Over the past week our core health indicators bounced around a bit. Some were up and some were down, but nothing too significant emerged. The category that the fell the most was our measures of trend. Our measures of risk backed off a bit and appears to be in a holding pattern. Overall, I’m seeing slowly deteriorating indicators in our core categories, but larger moves in ancillary indicators and measures of risk. This puts us in a situation where it’s all about risk and how it affects market participants. Our market risk indicator still has two components warning and two close enough to warning if the market suffers a sharp drop next week…or before the close today. However, three of the four components turned up (lower risk) this week even with the volatility in the market. What I’m seeing is the longer term indicators of risk fighting the shorter term. None of our indicators moved enough to change or core portfolio allocations. We’re still 100% long and will stay that
It’s probably too early to break out this chart, but I thought I’d show it anyway. Usually when the market falls steeply over a few days then consolidates for several days it is only the half way point of the move. Today it looks like we fell out of the consolidation range. As a result, my back of the napkin math targets roughly 1860 on the S&P 500 Index (SPX) as the next stop for this move. You’ll note that during 2013 the pattern failed a couple of times. The failures are similar to many other indicators in 2013. Nothing that predicted lower prices worked. If the market is starting to turn over then I expect to see indicators like this pattern start working again.
I’m starting to see more things that suggest the worst isn’t behind us. The churn during March and April didn’t show big signs of fear or mass selling. Some of the measures of breadth I highlighted this week like NYAD didn’t turn down with the market for example…and has now turned down. Another way to look at the strength of the market, fear, and amount of selling is by comparing various “short” ETFs. During March the only ETF that was affected by the churn was the actively managed bear fund (HDGE). It moved slightly up, as the market moved sideways to up and mid term volatility fell. The falling volatility showed that market participants weren’t afraid of a longer term market top, but saw the market action as rotation. Fast forward to today and we see a different picture. The market is falling (SH rising), shorts are working (Active Bear – HDGE) is rising, and people are pushing mid term volatility up (VXZ). This shows broader based selling and more
Over the course of this year I’ve been consistent in repeating that I didn’t think the market could suffer a correction unless breadth broke down. Even though many other indicators have warned on and off this year, breadth has held strong. This week the picture changed a bit. First let’s look at the breadth indicator that warned first. The ratio between the S&P 500 Equal Weight Index (SPXEW) and the S&P 500 (SPX) warned in early July when it broke below its 20 week moving average. It turned back up this week but as a result of large caps selling faster than small caps. When a ratio turns up I like it to result from upturns in the numerator and denominator so this upturn isn’t exactly positive. The NYSE Advance/Decline line (NYAD) is currently experiencing its largest decline in a year. This indicator shows that since the first of July there has been broad based selling as more stocks are declining than advancing. Other declines in the market this year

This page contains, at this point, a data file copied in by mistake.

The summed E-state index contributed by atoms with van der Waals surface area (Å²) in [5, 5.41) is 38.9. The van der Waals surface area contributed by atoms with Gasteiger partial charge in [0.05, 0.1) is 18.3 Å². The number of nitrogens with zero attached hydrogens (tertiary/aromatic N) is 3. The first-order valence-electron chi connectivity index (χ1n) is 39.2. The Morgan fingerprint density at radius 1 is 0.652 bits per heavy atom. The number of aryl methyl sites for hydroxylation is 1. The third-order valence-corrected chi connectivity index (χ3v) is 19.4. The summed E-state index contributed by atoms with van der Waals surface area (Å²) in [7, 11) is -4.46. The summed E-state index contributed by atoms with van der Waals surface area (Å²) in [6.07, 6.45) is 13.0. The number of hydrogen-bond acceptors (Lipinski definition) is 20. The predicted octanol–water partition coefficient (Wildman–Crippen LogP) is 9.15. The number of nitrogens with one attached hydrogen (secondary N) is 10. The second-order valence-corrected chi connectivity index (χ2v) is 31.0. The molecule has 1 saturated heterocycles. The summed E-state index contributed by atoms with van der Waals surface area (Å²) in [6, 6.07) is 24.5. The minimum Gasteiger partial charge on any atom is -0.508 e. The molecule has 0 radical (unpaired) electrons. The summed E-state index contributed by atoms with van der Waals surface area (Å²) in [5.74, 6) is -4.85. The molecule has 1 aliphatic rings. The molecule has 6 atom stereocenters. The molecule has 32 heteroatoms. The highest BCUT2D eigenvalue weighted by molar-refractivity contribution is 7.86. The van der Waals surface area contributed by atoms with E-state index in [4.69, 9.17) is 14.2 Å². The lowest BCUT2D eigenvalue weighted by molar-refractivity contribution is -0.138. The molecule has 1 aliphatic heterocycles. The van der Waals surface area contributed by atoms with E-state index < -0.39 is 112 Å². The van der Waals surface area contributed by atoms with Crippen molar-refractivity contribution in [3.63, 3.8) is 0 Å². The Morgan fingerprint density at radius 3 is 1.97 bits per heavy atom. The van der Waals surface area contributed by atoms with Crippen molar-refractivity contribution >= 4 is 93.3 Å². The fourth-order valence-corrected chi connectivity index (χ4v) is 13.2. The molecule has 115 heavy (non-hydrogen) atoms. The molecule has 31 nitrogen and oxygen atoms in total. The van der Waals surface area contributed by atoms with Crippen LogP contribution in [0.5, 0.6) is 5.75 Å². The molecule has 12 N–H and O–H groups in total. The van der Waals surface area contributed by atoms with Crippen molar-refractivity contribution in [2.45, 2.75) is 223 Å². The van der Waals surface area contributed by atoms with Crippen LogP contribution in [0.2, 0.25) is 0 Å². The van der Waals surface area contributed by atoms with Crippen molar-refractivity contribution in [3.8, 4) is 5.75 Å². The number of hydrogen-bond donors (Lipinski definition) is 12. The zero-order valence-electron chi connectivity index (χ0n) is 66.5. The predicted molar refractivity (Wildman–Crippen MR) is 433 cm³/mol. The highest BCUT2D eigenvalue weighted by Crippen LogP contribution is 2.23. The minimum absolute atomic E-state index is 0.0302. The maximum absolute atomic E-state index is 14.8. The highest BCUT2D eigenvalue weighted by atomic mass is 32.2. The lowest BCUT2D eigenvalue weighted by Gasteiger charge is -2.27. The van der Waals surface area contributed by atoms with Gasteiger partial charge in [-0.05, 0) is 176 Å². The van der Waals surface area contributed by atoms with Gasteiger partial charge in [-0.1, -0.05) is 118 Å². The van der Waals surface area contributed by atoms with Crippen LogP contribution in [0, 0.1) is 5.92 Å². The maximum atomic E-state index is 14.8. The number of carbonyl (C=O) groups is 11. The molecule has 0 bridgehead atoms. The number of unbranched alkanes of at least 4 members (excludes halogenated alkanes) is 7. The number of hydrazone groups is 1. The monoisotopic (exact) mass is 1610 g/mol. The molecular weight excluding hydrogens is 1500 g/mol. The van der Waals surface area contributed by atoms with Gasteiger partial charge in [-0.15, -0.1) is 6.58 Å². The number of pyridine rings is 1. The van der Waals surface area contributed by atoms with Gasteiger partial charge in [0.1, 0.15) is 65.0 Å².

Over the last week most of our market health indicators fell slightly, but didn’t suffer enough damage to make any changes to our core portfolios. Our measures of risk showed a large amount of concern from market participants, but didn’t fall below the zero line. Our Market Risk Indicator has two of the four components warning. The other two components moved rapidly toward signaling yesterday, but have backed off a bit today. As a result, our risk indicator shouldn’t warn today unless the market falls sharply in the last hour. One interesting thing of note is that our risk indicator almost never signals without at least one of our core indicators warning as well. The only instance since 2000 was on 9/19/2008. With modest strength in our core indicators and no risk signal our portfolios will remain 100% long for at least another week. Any changes next will will almost certainly be a result of a continued decline that triggers our risk indicators. Below is a chart with our current health